To me, it is no coincidence that as it becomes harder for workers to form and join unions, more and more Americans are struggling to take care of their families, see a doctor or get a prescription filled, or retire with any sense of comfort.
According to the National Labor Relations Board, in 2007 nearly 30,000 workers faced illegal employer retaliation for trying to join a union – that is five times as many as in 1967.
How do we change this? Workers and retirees must fight together to pass the Employee Free Choice Act so we can finally crack down on companies that break the law and try to block a worker’s freedom to join a union.
What can retirees do to help?
First, talk to your children and grandchildren. Polls have shown that younger workers may not be as aware of the benefits of collective bargaining. Tell them all about what our generation went through to create jobs that could support a family. And how much it hurts to see it all slipping away.
Next, tell your Representatives and Senators in Washington. Call the U.S. Capitol switchboard at 202/224-3121.
Retirees have a lot at stake in this fight. We know what collective bargaining did for us, and we want only the best for our children and grandchildren. If we stand together – retirees, workers, and community leaders – we can pass the Employee Free Choice Act and restore economic security to people of all ages.”
Lorraine “Rainey” Rohrmeier has been an IAM member for more than two decades. Employed as an electrician for General Electric, she currently serves as Trustee on the Executive Board for Local 912 in Cincinnati, OH.
Rohrmeier believes it is important to attend union meetings to get first hand information and to develop a relationship with fellow activists. As one of a few women in a predominately male local lodge, being respected by her union brothers made her job more enjoyable and cultivated a feeling of true solidarity.
Rohrmeier’s involvement with her union increased when a member of the Local 912 Executive Board retired and she was asked to fill out the remaining term. She did what she could to learn the ropes; always finding the members of her lodge willing to share their knowledge.
“I had to reevaluate the priorities in my life in order to have enough time to commit to fulfilling the responsibilities,” said Rohrmeier, who acknowledged that being involved was an ongoing commitment. “There’s lots to do and a strong union needs all of its members.”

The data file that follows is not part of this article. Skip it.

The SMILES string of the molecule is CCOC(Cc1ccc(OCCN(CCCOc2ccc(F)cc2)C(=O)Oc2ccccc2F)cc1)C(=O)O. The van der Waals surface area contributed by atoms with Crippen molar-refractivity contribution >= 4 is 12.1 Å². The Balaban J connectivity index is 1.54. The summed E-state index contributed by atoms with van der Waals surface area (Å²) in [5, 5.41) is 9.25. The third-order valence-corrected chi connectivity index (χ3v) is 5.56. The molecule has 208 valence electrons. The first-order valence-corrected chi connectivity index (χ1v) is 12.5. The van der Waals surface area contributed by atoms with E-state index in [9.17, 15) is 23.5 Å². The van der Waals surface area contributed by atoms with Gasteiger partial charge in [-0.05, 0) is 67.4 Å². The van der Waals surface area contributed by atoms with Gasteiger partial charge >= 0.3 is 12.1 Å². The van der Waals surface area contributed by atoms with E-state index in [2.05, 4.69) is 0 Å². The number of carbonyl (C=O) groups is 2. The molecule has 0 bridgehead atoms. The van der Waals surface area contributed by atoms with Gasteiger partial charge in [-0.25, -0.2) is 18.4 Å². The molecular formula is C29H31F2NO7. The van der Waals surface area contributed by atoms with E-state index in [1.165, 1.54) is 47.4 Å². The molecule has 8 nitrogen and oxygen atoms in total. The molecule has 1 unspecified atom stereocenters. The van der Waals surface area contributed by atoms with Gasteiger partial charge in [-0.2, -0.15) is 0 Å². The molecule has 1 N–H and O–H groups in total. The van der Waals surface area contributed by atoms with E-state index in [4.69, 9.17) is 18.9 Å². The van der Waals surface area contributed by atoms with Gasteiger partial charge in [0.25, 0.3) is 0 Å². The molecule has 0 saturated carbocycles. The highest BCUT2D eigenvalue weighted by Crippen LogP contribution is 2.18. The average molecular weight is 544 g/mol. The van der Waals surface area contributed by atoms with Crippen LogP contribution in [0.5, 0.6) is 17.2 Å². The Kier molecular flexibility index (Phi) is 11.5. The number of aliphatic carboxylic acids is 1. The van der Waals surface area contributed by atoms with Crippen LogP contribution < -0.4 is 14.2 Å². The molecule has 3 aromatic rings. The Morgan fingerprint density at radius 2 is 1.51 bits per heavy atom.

In addition to her job and her duties as a member of the executive board, Rohrmeier has also participated in a number of training sessions at the Winpsinger Education Center. “It’s very rewarding to be involved and to give back,” says Rohrmeier. “Being a Trustee and active union member is a great fit.”
A scandal involving illegal dealings with lobbyists is hitting close to home for one of Washington, DC’s most powerful Senate Republicans.
New information in an investigation involving a former senior advisor to Sen. Thad Cochran (R-MS) raises questions about legislative favors provided to imprisoned lobbyist Jack Abramoff. Abramoff pled guilty in 2006 to three criminal felony counts related to the defrauding of American Indian tribes and the corruption of public officials.
The Associated Press reports a series of emails allegedly show Ann Copland took tickets, meals and other gifts worth more than $25,000 from Abramoff’s firm while working for Cochran. The favors, which included a luxury suite at the Orioles game and box suite at a Liza Minnelli concert, were allegedly in exchange for the passage or blockage of key legislation.
Sen. Cochran is one of a select group of Senators known for blocking legislation that would help working families. Such bills as Employee Free Choice; the Lilly Ledbetter Fair Pay; The Trade Reform, Accountability, Development, and Employment or (TRADE), and The Medicare Prescription Drug Price Negotiation Acts were all heavily opposed by corporate lobbyists and special interest groups.
The application deadline for the 2009 Basic Newsletter Development course at the William W. Winpisinger Education and Technology Center in Placid Harbor, MD is Friday, February 13. The course will be held from May 10 through May 15, 2009 and is the only Basic Newsletter course for 2009. Local or district lodges who want to start a newsletter or train editors for existing newsletters are encouraged to apply. The course covers writing and editing, effective layout and design techniques and desktop publishing.
Click here for the course description and to download the official call and course application. For more information, call the Communications Dept. at 301-967-4520.